I cannot precisely remember the prevailing yield structure when I first ventured into the stock market in the late 1950s, but an examination of a 1960 investment list published by my late father’s Mancunian stockbrokers is interesting.
Many “blue-chips” were offering yields not significantly different from today: Distillers at nearly 4 per cent, AB Foods at 2.8 per cent, Reckitts and Unilever both at 3 per cent, though a long list of more speculative tea and rubber plantations, all long-departed, offered double-digit yields.
Moving through to the secondary banking crisis of the early 1970s, when London and County Bank collapsed, as did the housebuilder Northern Developments (and there were even rumours regarding the stability of NatWest bank), the market crashed to a level where blue-chip stocks were yielding 20 per cent or more — and even then there were no buyers.
Living through this period taught me that prices can fall calamitously and more importantly that one must never borrow to buy shares but only ever use one’s own money. Prices recovered sharply and brave investors would have done very well. Some years later I remember advocating buying “double seven” shares, where both the price-earnings ratio and dividend yield equated to approximately 7 per cent.
I remembered the experience of the 1970s during the financial crisis of 2008, when prices slumped, throwing up juicy double-digit yields. I bought heavily, benefiting considerably as prices strongly recovered.
Today, listed company valuations are much more stretched. Dividend yields are often miniscule with price-earnings ratios commonly into the 20s and beyond. These are not valuations which I am comfortable buying into. Indeed I did some modest “top-slicing” late last year, trimming my stakes in Gooch & Housego and Nichols to build up a degree of defensive liquidity and also to be available as the “Bank of Mum and Dad”.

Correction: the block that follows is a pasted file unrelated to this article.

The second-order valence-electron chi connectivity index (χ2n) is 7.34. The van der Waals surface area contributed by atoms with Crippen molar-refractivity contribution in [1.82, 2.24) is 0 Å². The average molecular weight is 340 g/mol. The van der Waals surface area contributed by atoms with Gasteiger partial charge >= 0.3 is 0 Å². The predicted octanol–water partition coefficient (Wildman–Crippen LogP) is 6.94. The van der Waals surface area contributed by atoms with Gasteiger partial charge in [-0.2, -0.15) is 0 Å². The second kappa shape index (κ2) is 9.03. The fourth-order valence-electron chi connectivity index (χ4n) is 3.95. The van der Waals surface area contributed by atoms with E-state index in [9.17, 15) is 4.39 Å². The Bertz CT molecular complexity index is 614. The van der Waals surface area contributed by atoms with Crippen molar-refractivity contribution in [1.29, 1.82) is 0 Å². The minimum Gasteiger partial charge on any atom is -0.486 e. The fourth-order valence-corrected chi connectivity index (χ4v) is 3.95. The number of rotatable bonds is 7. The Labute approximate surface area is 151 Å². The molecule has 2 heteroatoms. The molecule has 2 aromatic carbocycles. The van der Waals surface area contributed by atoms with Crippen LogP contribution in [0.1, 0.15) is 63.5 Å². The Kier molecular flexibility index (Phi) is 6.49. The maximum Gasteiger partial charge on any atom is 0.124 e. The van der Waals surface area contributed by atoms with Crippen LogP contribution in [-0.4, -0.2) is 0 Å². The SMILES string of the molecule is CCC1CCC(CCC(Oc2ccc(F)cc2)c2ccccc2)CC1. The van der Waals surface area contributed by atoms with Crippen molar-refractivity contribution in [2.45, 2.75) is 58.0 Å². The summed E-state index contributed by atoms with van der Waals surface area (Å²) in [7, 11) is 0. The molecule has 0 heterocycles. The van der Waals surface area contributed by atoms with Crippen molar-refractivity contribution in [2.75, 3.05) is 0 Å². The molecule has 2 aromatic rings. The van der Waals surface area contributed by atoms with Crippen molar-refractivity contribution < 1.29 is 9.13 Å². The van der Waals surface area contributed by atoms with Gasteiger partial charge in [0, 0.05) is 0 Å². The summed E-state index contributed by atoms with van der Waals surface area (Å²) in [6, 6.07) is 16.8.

Next month I will be reflecting on my six decades of investing experience at the Mello private investors’ conference in Derby. Of course, if I had successfully called all the peaks and troughs of markets over those years, my overall performance would have been better, but none of us ever get that right. In any case, many of my predominantly small-cap holdings, which have appreciated significantly, are not easily marketable. Thus, my conclusion is that most investors are better off patiently sitting through periods of volatility rather than trying to be clever.
This view has been strongly reinforced by my experience of looking after my sister-in-law’s portfolio. Sadly, she recently passed away, having retired many years ago to the south of France. Over 30 or 40 years I made even fewer changes in her portfolio than my own, just letting “good little ’uns” grow at their own pace.
Her five best performers were all proprietorial or family-controlled public companies. PZ Cussons grew 38-fold, James Halstead 22 times, timber merchant James Latham 17 times, Nichols 12 times, and S&U grew 9-fold. All have delivered steadily increasing dividends, with PZ Cussons now yielding an annual 90 per cent on cost.
With share prices currently flying historically high, any negative trading statements or poor results are savagely dealt with. I had thought it sensible to buy Tate & Lyle on a 4 per cent yield with a price-earnings ratio only just into double figures, judging that the market had not taken on board the major change in activity from bulk products to more specialised food ingredients. Then, a very mild negative trading statement produced a violent reaction.
It now yields 5 per cent — perhaps an overreaction — but in the present climate the market takes few prisoners. Most of my major holdings appear to be trading well commercially, including Air Partner, Anpario, Charles Taylor, Christie Group, Concurrent Technologies, Lok’nStore, Tarsus and Treatt, and encouragingly, smaller ones such as Cerillion and Titon increasingly generate positive interest.
Overall, though, I will be pleased just to maintain my values at the end of 2017, as this year looks to be very uncertain.
John Lee is an active private investor and author of ‘How to Make a Million — Slowly’. He is a shareholder in all the companies indicated.
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